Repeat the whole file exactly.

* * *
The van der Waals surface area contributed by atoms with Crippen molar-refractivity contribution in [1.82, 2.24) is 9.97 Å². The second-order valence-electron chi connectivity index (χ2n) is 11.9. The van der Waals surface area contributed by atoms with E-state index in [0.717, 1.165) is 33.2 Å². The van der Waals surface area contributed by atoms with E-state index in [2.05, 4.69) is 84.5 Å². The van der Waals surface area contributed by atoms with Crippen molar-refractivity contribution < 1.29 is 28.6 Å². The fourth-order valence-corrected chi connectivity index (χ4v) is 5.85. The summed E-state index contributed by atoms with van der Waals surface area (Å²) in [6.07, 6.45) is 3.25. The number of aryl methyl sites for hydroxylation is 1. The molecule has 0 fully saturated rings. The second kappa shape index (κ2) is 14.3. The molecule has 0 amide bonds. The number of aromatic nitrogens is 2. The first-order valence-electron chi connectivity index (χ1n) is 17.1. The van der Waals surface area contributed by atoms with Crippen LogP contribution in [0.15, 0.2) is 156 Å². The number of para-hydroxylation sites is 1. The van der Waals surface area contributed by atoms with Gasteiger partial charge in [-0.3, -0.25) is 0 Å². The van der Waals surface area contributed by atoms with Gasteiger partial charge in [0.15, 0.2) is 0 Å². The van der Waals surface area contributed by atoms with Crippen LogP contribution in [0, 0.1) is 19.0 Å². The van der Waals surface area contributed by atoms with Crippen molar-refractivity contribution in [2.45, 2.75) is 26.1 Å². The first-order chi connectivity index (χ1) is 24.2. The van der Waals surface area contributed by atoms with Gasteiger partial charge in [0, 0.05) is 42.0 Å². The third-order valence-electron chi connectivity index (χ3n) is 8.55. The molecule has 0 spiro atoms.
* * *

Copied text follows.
The van der Waals surface area contributed by atoms with Crippen molar-refractivity contribution in [1.82, 2.24) is 9.97 Å². The second-order valence-electron chi connectivity index (χ2n) is 11.9. The van der Waals surface area contributed by atoms with E-state index in [0.717, 1.165) is 33.2 Å². The van der Waals surface area contributed by atoms with E-state index in [2.05, 4.69) is 84.5 Å². The van der Waals surface area contributed by atoms with Crippen molar-refractivity contribution < 1.29 is 28.6 Å². The fourth-order valence-corrected chi connectivity index (χ4v) is 5.85. The summed E-state index contributed by atoms with van der Waals surface area (Å²) in [6.07, 6.45) is 3.25. The number of aryl methyl sites for hydroxylation is 1. The molecule has 0 fully saturated rings. The second kappa shape index (κ2) is 14.3. The molecule has 0 amide bonds. The number of aromatic nitrogens is 2. The first-order valence-electron chi connectivity index (χ1n) is 17.1. The van der Waals surface area contributed by atoms with Crippen LogP contribution in [0.15, 0.2) is 156 Å². The number of para-hydroxylation sites is 1. The van der Waals surface area contributed by atoms with Gasteiger partial charge in [-0.3, -0.25) is 0 Å². The van der Waals surface area contributed by atoms with Gasteiger partial charge in [0.15, 0.2) is 0 Å². The van der Waals surface area contributed by atoms with Crippen LogP contribution in [0, 0.1) is 19.0 Å². The van der Waals surface area contributed by atoms with Crippen molar-refractivity contribution in [2.45, 2.75) is 26.1 Å². The first-order chi connectivity index (χ1) is 24.2. The van der Waals surface area contributed by atoms with Gasteiger partial charge in [0, 0.05) is 42.0 Å². The third-order valence-electron chi connectivity index (χ3n) is 8.55. The molecule has 0 spiro atoms.